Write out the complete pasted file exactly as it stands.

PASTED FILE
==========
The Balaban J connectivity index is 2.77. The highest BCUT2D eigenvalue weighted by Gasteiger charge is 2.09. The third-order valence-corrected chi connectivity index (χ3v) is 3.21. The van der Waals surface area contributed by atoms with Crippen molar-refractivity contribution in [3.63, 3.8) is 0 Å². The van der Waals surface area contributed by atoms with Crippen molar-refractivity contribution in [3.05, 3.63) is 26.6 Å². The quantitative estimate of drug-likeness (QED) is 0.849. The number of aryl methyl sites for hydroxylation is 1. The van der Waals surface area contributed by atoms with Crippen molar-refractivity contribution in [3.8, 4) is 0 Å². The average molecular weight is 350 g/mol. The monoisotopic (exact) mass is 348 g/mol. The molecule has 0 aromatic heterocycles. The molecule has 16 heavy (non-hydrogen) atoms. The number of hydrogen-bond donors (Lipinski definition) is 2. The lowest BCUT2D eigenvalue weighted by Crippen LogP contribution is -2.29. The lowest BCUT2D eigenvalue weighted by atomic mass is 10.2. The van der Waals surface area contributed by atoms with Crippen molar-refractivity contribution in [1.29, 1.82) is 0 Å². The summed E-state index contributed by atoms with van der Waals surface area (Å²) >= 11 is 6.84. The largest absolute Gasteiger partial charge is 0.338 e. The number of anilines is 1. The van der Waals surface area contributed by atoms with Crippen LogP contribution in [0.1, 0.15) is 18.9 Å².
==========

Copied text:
The Balaban J connectivity index is 2.77. The highest BCUT2D eigenvalue weighted by Gasteiger charge is 2.09. The third-order valence-corrected chi connectivity index (χ3v) is 3.21. The van der Waals surface area contributed by atoms with Crippen molar-refractivity contribution in [3.63, 3.8) is 0 Å². The van der Waals surface area contributed by atoms with Crippen molar-refractivity contribution in [3.05, 3.63) is 26.6 Å². The quantitative estimate of drug-likeness (QED) is 0.849. The number of aryl methyl sites for hydroxylation is 1. The van der Waals surface area contributed by atoms with Crippen molar-refractivity contribution in [3.8, 4) is 0 Å². The average molecular weight is 350 g/mol. The monoisotopic (exact) mass is 348 g/mol. The molecule has 0 aromatic heterocycles. The molecule has 16 heavy (non-hydrogen) atoms. The number of hydrogen-bond donors (Lipinski definition) is 2. The lowest BCUT2D eigenvalue weighted by Crippen LogP contribution is -2.29. The lowest BCUT2D eigenvalue weighted by atomic mass is 10.2. The van der Waals surface area contributed by atoms with Crippen molar-refractivity contribution in [1.29, 1.82) is 0 Å². The summed E-state index contributed by atoms with van der Waals surface area (Å²) >= 11 is 6.84. The largest absolute Gasteiger partial charge is 0.338 e. The number of anilines is 1. The van der Waals surface area contributed by atoms with Crippen LogP contribution in [0.1, 0.15) is 18.9 Å².